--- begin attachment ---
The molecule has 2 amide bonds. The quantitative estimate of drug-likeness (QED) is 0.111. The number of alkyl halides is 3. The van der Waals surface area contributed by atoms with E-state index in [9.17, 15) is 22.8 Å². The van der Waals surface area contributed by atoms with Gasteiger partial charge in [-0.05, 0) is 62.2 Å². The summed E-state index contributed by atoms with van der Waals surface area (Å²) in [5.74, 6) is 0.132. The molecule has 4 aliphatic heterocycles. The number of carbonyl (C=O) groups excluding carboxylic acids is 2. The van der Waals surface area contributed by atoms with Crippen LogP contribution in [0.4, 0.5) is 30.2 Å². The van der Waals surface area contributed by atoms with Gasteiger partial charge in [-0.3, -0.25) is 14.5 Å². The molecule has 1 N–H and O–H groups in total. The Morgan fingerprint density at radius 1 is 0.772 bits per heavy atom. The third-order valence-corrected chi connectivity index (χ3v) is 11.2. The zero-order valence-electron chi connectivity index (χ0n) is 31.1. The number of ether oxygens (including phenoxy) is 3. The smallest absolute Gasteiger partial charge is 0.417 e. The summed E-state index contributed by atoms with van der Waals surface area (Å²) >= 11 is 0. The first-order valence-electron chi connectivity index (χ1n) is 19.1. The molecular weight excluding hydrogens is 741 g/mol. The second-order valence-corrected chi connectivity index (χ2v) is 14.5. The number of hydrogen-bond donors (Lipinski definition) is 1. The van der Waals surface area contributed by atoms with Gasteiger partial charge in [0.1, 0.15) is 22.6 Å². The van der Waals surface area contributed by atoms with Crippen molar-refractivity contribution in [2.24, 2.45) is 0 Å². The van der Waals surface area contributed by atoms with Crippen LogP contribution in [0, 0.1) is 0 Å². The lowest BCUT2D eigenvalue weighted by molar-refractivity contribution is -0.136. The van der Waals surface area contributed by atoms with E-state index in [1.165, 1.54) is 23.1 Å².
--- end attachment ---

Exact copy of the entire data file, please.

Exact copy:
The molecule has 2 amide bonds. The quantitative estimate of drug-likeness (QED) is 0.111. The number of alkyl halides is 3. The van der Waals surface area contributed by atoms with E-state index in [9.17, 15) is 22.8 Å². The van der Waals surface area contributed by atoms with Gasteiger partial charge in [-0.05, 0) is 62.2 Å². The summed E-state index contributed by atoms with van der Waals surface area (Å²) in [5.74, 6) is 0.132. The molecule has 4 aliphatic heterocycles. The number of carbonyl (C=O) groups excluding carboxylic acids is 2. The van der Waals surface area contributed by atoms with Crippen LogP contribution in [0.4, 0.5) is 30.2 Å². The van der Waals surface area contributed by atoms with Gasteiger partial charge in [-0.3, -0.25) is 14.5 Å². The molecule has 1 N–H and O–H groups in total. The Morgan fingerprint density at radius 1 is 0.772 bits per heavy atom. The third-order valence-corrected chi connectivity index (χ3v) is 11.2. The zero-order valence-electron chi connectivity index (χ0n) is 31.1. The number of ether oxygens (including phenoxy) is 3. The smallest absolute Gasteiger partial charge is 0.417 e. The summed E-state index contributed by atoms with van der Waals surface area (Å²) >= 11 is 0. The first-order valence-electron chi connectivity index (χ1n) is 19.1. The molecular weight excluding hydrogens is 741 g/mol. The second-order valence-corrected chi connectivity index (χ2v) is 14.5. The number of hydrogen-bond donors (Lipinski definition) is 1. The van der Waals surface area contributed by atoms with Gasteiger partial charge in [0.1, 0.15) is 22.6 Å². The van der Waals surface area contributed by atoms with Crippen molar-refractivity contribution in [2.24, 2.45) is 0 Å². The van der Waals surface area contributed by atoms with Crippen LogP contribution in [0, 0.1) is 0 Å². The lowest BCUT2D eigenvalue weighted by molar-refractivity contribution is -0.136. The van der Waals surface area contributed by atoms with E-state index in [1.165, 1.54) is 23.1 Å².